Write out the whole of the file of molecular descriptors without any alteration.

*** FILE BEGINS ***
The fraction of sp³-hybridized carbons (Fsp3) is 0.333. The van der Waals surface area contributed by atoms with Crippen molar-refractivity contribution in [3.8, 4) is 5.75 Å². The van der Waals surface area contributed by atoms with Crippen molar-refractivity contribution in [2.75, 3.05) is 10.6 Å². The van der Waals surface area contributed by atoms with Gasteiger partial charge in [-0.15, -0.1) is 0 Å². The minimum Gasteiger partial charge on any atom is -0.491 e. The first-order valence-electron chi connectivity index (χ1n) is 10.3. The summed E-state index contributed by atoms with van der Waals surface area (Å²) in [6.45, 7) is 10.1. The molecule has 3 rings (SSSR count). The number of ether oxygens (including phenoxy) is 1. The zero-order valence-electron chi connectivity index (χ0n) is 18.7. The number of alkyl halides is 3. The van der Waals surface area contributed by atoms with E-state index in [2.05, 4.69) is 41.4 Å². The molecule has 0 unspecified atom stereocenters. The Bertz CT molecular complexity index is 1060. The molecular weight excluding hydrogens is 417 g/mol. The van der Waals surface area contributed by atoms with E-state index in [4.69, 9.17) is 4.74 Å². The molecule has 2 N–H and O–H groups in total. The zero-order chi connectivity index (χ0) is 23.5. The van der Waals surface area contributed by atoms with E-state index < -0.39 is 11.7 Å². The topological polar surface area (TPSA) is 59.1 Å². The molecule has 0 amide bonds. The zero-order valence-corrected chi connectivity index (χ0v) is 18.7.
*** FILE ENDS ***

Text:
The fraction of sp³-hybridized carbons (Fsp3) is 0.333. The van der Waals surface area contributed by atoms with Crippen molar-refractivity contribution in [3.8, 4) is 5.75 Å². The van der Waals surface area contributed by atoms with Crippen molar-refractivity contribution in [2.75, 3.05) is 10.6 Å². The van der Waals surface area contributed by atoms with Gasteiger partial charge in [-0.15, -0.1) is 0 Å². The minimum Gasteiger partial charge on any atom is -0.491 e. The first-order valence-electron chi connectivity index (χ1n) is 10.3. The summed E-state index contributed by atoms with van der Waals surface area (Å²) in [6.45, 7) is 10.1. The molecule has 3 rings (SSSR count). The number of ether oxygens (including phenoxy) is 1. The zero-order valence-electron chi connectivity index (χ0n) is 18.7. The number of alkyl halides is 3. The van der Waals surface area contributed by atoms with E-state index in [2.05, 4.69) is 41.4 Å². The molecule has 0 unspecified atom stereocenters. The Bertz CT molecular complexity index is 1060. The molecular weight excluding hydrogens is 417 g/mol. The van der Waals surface area contributed by atoms with E-state index in [4.69, 9.17) is 4.74 Å². The molecule has 2 N–H and O–H groups in total. The zero-order chi connectivity index (χ0) is 23.5. The van der Waals surface area contributed by atoms with E-state index < -0.39 is 11.7 Å². The topological polar surface area (TPSA) is 59.1 Å². The molecule has 0 amide bonds. The zero-order valence-corrected chi connectivity index (χ0v) is 18.7.